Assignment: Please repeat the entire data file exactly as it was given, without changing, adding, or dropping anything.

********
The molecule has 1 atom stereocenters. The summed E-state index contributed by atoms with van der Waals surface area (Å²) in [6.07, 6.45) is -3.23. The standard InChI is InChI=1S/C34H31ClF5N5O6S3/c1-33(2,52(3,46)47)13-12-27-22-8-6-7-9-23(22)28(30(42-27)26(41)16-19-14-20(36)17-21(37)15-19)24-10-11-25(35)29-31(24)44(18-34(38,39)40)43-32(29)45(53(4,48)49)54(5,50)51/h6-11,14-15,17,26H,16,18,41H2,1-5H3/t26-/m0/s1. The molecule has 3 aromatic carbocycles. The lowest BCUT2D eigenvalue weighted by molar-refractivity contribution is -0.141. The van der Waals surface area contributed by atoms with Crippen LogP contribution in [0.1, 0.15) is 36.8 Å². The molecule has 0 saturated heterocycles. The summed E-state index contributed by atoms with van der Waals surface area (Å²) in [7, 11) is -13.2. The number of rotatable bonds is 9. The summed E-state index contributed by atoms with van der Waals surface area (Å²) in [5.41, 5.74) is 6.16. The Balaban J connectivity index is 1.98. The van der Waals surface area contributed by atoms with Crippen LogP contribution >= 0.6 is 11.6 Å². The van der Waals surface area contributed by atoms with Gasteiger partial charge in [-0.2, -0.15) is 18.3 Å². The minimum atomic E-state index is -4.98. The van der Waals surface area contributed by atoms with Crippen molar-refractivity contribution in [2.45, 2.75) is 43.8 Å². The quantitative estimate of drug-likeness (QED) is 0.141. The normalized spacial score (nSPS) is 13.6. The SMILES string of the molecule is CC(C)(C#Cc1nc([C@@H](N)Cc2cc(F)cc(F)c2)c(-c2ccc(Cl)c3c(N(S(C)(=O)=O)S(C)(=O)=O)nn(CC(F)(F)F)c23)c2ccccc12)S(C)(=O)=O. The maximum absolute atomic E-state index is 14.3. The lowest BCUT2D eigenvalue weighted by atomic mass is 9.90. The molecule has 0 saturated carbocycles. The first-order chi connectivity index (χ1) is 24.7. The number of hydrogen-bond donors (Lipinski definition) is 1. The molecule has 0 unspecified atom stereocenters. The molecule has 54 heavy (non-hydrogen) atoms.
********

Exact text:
The molecule has 1 atom stereocenters. The summed E-state index contributed by atoms with van der Waals surface area (Å²) in [6.07, 6.45) is -3.23. The standard InChI is InChI=1S/C34H31ClF5N5O6S3/c1-33(2,52(3,46)47)13-12-27-22-8-6-7-9-23(22)28(30(42-27)26(41)16-19-14-20(36)17-21(37)15-19)24-10-11-25(35)29-31(24)44(18-34(38,39)40)43-32(29)45(53(4,48)49)54(5,50)51/h6-11,14-15,17,26H,16,18,41H2,1-5H3/t26-/m0/s1. The molecule has 3 aromatic carbocycles. The lowest BCUT2D eigenvalue weighted by molar-refractivity contribution is -0.141. The van der Waals surface area contributed by atoms with Crippen LogP contribution in [0.1, 0.15) is 36.8 Å². The molecule has 0 saturated heterocycles. The summed E-state index contributed by atoms with van der Waals surface area (Å²) in [7, 11) is -13.2. The number of rotatable bonds is 9. The summed E-state index contributed by atoms with van der Waals surface area (Å²) in [5.41, 5.74) is 6.16. The Balaban J connectivity index is 1.98. The van der Waals surface area contributed by atoms with Crippen LogP contribution >= 0.6 is 11.6 Å². The van der Waals surface area contributed by atoms with Gasteiger partial charge in [-0.2, -0.15) is 18.3 Å². The minimum atomic E-state index is -4.98. The van der Waals surface area contributed by atoms with Crippen molar-refractivity contribution in [2.45, 2.75) is 43.8 Å². The quantitative estimate of drug-likeness (QED) is 0.141. The normalized spacial score (nSPS) is 13.6. The SMILES string of the molecule is CC(C)(C#Cc1nc([C@@H](N)Cc2cc(F)cc(F)c2)c(-c2ccc(Cl)c3c(N(S(C)(=O)=O)S(C)(=O)=O)nn(CC(F)(F)F)c23)c2ccccc12)S(C)(=O)=O. The maximum absolute atomic E-state index is 14.3. The lowest BCUT2D eigenvalue weighted by atomic mass is 9.90. The molecule has 0 saturated carbocycles. The first-order chi connectivity index (χ1) is 24.7. The number of hydrogen-bond donors (Lipinski definition) is 1. The molecule has 0 unspecified atom stereocenters. The molecule has 54 heavy (non-hydrogen) atoms.